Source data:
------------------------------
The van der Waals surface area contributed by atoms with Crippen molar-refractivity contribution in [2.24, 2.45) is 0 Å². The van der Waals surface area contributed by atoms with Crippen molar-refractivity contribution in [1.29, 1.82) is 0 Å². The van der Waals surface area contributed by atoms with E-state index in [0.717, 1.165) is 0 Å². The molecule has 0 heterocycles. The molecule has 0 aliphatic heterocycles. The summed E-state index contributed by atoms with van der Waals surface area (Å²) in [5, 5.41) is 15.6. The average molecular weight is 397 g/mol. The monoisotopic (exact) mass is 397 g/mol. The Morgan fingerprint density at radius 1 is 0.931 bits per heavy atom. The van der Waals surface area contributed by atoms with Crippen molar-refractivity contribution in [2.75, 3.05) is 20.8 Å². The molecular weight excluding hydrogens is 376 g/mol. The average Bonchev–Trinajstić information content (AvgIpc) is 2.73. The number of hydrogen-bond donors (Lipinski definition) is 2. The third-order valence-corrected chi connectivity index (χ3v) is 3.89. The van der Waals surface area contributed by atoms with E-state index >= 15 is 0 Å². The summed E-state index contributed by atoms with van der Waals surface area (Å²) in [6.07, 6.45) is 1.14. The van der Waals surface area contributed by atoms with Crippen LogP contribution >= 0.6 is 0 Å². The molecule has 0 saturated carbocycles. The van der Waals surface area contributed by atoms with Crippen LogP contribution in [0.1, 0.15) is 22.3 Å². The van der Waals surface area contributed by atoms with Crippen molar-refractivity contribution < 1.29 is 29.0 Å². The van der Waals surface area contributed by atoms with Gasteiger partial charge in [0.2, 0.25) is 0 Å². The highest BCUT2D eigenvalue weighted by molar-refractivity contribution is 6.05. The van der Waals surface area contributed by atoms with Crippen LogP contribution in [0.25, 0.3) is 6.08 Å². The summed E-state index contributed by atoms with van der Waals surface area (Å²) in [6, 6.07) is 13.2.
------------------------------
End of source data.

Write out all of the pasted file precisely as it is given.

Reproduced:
The van der Waals surface area contributed by atoms with Crippen molar-refractivity contribution in [2.24, 2.45) is 0 Å². The van der Waals surface area contributed by atoms with Crippen molar-refractivity contribution in [1.29, 1.82) is 0 Å². The van der Waals surface area contributed by atoms with E-state index in [0.717, 1.165) is 0 Å². The molecule has 0 heterocycles. The molecule has 0 aliphatic heterocycles. The summed E-state index contributed by atoms with van der Waals surface area (Å²) in [5, 5.41) is 15.6. The average molecular weight is 397 g/mol. The monoisotopic (exact) mass is 397 g/mol. The Morgan fingerprint density at radius 1 is 0.931 bits per heavy atom. The van der Waals surface area contributed by atoms with Crippen molar-refractivity contribution in [2.75, 3.05) is 20.8 Å². The molecular weight excluding hydrogens is 376 g/mol. The average Bonchev–Trinajstić information content (AvgIpc) is 2.73. The number of hydrogen-bond donors (Lipinski definition) is 2. The third-order valence-corrected chi connectivity index (χ3v) is 3.89. The van der Waals surface area contributed by atoms with E-state index >= 15 is 0 Å². The summed E-state index contributed by atoms with van der Waals surface area (Å²) in [6.07, 6.45) is 1.14. The van der Waals surface area contributed by atoms with Crippen LogP contribution >= 0.6 is 0 Å². The molecule has 0 saturated carbocycles. The van der Waals surface area contributed by atoms with Crippen LogP contribution in [0.1, 0.15) is 22.3 Å². The van der Waals surface area contributed by atoms with Crippen molar-refractivity contribution < 1.29 is 29.0 Å². The van der Waals surface area contributed by atoms with Gasteiger partial charge in [0.2, 0.25) is 0 Å². The highest BCUT2D eigenvalue weighted by molar-refractivity contribution is 6.05. The van der Waals surface area contributed by atoms with Crippen LogP contribution in [0.25, 0.3) is 6.08 Å². The summed E-state index contributed by atoms with van der Waals surface area (Å²) in [6, 6.07) is 13.2.